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Detectives investigate graffiti on Pahrump auto shop as hate crime

Graffiti such as “Go home, Indian” and “I will kill you” on the exterior of a Pahrump auto shop is being investigated by detectives as a hate crime.

The suspected perpetrator faces charges of malicious destruction of property, and the spray-painted messages infer a religious bias, the Nye County sheriff’s office said in a statement.

The sheriff’s office declined to identify any suspects while the investigation is in progress.

Business owner Waqar Ahmed, 61, said he was contacted by the Nye County sheriff’s office Sunday night about the vandalism. Because of his heart condition and the heat, Ahmed said he had not been feeling well, and had not been by his business, Z & S Imports at 3091 N. David St., for a few days. He said he rents the building where the business, which specializes in restoring old Volkswagens and Audis, operates.

Ahmed identifies as Muslim. He is a U.S. citizen originally from India and has lived in the country for 30 years, he said. He contacted the Council on American-Islamic Relations, a national advocacy group, for assistance. The group called on federal and state authorities to investigate the hate crime.

“Based on the references and the slurs and the graffiti, it’s imperative that it be treated as a possible hate crime. I don’t think there’s any way you could avoid that,” council spokesman Ibrahim Hooper said.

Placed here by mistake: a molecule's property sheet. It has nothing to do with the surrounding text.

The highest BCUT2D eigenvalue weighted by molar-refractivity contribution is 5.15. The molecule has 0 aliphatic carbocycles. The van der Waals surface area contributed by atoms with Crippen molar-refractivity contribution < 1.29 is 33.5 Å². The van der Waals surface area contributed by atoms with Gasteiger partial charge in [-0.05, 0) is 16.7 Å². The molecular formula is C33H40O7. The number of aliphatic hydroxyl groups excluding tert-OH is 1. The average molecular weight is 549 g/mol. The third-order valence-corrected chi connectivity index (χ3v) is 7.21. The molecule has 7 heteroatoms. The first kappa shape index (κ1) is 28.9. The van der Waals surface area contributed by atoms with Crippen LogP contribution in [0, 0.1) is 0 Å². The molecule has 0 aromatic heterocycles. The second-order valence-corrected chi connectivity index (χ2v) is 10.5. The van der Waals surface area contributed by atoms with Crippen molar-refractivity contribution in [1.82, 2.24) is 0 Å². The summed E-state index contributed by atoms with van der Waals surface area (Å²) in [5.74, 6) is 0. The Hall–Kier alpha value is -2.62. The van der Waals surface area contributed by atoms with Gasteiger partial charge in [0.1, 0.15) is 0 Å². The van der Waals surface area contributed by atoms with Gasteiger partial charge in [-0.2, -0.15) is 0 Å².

When asked whether the phrases “towel head,” “camel jockey,” or “curry muncher” were considered ethnic or religious insults, Hooper replied, “The kinds of people that do these things, they don’t draw a line between race and ethnicity and religion. It’s all one thing.”

Ahmed, who said he is the caretaker for his 82-year-old mother with dementia, added, “We’re not equipped to handle any kind of violence.”

He said a man threatened him by phone about a month ago.

“He said that he was going to kill me,” he said, and to go back to the Third World country where he came from.

On June 7, Ahmed filed a temporary protective order against a local resident in Nye County Justice Court, a court clerk said. The order lasted for 30 days, but Ahmed did not reappear in court July 5 to request that the order be extended. Ahmed said he didn’t know he was supposed to appear in court.

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